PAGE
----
Research output: Contribution to journal › Journal article
|<mark>Journal publication date</mark>||11/2010|
|<mark>Journal</mark>||Journal of Memory and Language|
|Number of pages||20|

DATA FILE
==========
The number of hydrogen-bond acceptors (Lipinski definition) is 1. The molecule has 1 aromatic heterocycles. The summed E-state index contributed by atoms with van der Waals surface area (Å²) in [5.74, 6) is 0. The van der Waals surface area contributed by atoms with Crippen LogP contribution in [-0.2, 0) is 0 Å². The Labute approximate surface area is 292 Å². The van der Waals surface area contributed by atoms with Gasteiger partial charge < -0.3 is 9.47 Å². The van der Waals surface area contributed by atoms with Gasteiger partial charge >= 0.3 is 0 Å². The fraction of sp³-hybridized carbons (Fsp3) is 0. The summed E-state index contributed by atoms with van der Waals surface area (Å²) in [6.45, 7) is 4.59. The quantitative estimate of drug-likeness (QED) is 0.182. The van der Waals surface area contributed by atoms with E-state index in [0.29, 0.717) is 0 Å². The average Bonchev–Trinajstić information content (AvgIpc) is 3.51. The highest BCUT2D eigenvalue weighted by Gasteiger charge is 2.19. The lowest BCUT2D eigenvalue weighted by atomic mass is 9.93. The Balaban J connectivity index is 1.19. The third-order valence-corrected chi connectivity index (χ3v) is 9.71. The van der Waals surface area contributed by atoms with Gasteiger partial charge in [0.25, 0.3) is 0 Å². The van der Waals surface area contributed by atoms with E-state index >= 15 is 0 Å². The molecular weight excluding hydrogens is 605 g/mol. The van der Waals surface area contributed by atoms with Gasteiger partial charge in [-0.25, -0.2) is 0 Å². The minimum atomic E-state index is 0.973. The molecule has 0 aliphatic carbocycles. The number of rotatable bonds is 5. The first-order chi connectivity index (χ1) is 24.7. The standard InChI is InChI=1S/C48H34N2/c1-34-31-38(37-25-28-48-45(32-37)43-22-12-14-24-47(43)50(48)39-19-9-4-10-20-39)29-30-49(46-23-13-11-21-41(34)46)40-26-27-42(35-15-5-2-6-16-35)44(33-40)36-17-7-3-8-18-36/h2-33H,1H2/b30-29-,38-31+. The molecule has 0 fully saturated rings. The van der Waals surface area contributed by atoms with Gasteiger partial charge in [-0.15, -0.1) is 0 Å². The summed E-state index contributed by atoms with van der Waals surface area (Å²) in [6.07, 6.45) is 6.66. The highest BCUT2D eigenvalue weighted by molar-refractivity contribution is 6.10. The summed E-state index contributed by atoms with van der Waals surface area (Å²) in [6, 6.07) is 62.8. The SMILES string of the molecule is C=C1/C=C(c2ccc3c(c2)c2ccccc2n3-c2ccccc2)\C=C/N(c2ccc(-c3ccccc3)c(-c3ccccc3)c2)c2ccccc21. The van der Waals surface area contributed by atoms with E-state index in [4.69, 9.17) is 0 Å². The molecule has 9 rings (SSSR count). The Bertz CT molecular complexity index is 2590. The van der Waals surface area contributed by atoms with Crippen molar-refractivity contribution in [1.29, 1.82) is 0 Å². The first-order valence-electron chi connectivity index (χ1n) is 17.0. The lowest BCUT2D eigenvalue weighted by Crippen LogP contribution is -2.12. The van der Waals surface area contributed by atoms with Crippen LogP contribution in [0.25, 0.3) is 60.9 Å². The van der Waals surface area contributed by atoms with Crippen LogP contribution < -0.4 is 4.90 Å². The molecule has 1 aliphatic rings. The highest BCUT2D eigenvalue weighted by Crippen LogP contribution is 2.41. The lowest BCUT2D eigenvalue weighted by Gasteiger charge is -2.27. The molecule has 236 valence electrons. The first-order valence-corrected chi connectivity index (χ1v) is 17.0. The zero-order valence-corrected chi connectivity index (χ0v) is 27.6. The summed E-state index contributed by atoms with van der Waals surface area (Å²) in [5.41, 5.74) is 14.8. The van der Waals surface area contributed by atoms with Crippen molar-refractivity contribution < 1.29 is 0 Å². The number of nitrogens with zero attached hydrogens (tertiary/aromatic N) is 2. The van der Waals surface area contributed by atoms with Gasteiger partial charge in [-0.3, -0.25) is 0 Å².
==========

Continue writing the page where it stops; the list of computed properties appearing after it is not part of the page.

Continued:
Natural reading development gradually builds up to the adult vocabulary over a period of years. This has an effect on lexical processing: early-acquired words are processed more quickly and more accurately than later-acquired words. We present a connectionist model of reading, learning to map orthography onto phonology to simulate this natural reading development. The model learned early words more robustly than late words, and also showed interactions between age of acquisition and spelling-sound consistency that have been reported for skilled adult readers. In additional simulations, we demonstrated that age of acquisition effects are a consequence of incremental exposure to words in concert with changes in plasticity as learning proceeds, and are not due to uncontrolled differences in ease of reading between early and late-acquired words. Models which do not learn through cumulative training are unable to explain age of acquisition and related effects. (C) 2010 Elsevier Inc. All rights reserved.